Shallow submarine volcanoes have been newly discovered near the Tokara Islands, which are situated at the volcanic front of the northern Ryukyu Arc in southern Japan. Here, we report for the first time the volatile geochemistry of shallow hydrothermal plumes, which were sampled using a CTD-RMS system after analyzing water column images collected by multi-beam echo sounder surveys. These surveys were performed during the research cruise KS-14-10 of the R/V Shinsei Maru in a region stretching from the Wakamiko Crater to the Tokara Islands. The 3He flux and methane flux in the investigated area are estimated to be (0.99–2.6) × 104 atoms/cm2/sec and 6–60 t/yr, respectively. The methane in the region of the Tokara Islands is a mix between abiotic methane similar to that found in the East Pacific Rise and thermogenic one. Methane at the Wakamiko Crater is of abiotic origin but affected by isotopic fractionation through rapid microbial oxidation. The helium isotopes suggest the presence of subduction-type mantle helium at the Wakamiko Crater, while a larger crustal component is found close to the Tokara Islands. This suggests that the Tokara Islands submarine volcanoes are a key feature of the transition zone between the volcanic front and the spreading back-arc basin.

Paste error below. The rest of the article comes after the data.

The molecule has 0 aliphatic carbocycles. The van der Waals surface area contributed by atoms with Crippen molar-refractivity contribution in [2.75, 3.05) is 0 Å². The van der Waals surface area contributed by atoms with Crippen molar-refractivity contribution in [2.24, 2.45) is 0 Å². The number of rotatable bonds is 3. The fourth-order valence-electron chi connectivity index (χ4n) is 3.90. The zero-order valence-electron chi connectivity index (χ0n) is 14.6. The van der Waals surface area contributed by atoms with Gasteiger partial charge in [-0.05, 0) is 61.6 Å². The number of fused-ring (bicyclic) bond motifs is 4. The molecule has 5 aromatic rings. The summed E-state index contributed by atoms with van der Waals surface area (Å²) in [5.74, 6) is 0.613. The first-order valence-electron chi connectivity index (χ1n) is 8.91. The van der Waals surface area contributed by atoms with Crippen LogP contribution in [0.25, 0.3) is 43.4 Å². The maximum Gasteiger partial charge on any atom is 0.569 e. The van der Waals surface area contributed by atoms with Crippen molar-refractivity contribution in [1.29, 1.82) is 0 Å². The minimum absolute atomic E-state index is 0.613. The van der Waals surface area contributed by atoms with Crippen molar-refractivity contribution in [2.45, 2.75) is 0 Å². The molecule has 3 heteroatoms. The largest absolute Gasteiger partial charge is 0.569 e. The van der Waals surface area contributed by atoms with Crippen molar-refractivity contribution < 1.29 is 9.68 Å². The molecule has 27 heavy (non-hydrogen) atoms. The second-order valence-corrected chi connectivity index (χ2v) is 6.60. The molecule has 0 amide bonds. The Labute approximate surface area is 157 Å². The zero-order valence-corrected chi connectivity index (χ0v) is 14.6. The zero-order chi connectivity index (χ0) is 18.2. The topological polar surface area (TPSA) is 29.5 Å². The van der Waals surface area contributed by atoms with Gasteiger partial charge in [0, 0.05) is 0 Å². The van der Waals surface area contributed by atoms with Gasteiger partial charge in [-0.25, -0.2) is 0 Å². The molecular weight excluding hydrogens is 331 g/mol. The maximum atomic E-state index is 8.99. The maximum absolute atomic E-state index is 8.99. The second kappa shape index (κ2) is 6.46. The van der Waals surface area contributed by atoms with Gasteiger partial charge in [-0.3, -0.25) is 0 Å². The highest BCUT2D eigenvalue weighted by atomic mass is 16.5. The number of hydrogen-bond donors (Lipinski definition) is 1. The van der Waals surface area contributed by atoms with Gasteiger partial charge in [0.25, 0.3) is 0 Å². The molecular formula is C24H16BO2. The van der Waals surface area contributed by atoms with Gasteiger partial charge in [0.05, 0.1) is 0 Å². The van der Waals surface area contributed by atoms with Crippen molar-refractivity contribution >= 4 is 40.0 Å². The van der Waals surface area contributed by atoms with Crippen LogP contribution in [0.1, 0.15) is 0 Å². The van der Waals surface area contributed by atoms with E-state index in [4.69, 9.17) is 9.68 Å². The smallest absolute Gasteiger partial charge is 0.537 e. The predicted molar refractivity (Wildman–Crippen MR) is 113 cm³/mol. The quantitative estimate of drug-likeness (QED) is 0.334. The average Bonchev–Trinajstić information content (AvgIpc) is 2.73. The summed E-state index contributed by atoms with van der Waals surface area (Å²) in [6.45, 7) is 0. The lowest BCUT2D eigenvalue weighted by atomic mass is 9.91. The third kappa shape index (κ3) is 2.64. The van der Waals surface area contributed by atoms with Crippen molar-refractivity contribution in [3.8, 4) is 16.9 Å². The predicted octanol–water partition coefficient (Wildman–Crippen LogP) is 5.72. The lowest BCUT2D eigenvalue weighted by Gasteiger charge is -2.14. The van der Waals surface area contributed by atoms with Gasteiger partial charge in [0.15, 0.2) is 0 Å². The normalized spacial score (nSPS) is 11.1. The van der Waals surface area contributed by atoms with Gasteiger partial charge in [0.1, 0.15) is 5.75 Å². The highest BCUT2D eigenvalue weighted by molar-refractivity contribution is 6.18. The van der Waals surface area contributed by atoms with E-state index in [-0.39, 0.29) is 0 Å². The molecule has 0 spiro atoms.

No MeSH data available.


Related in: MedlinePlus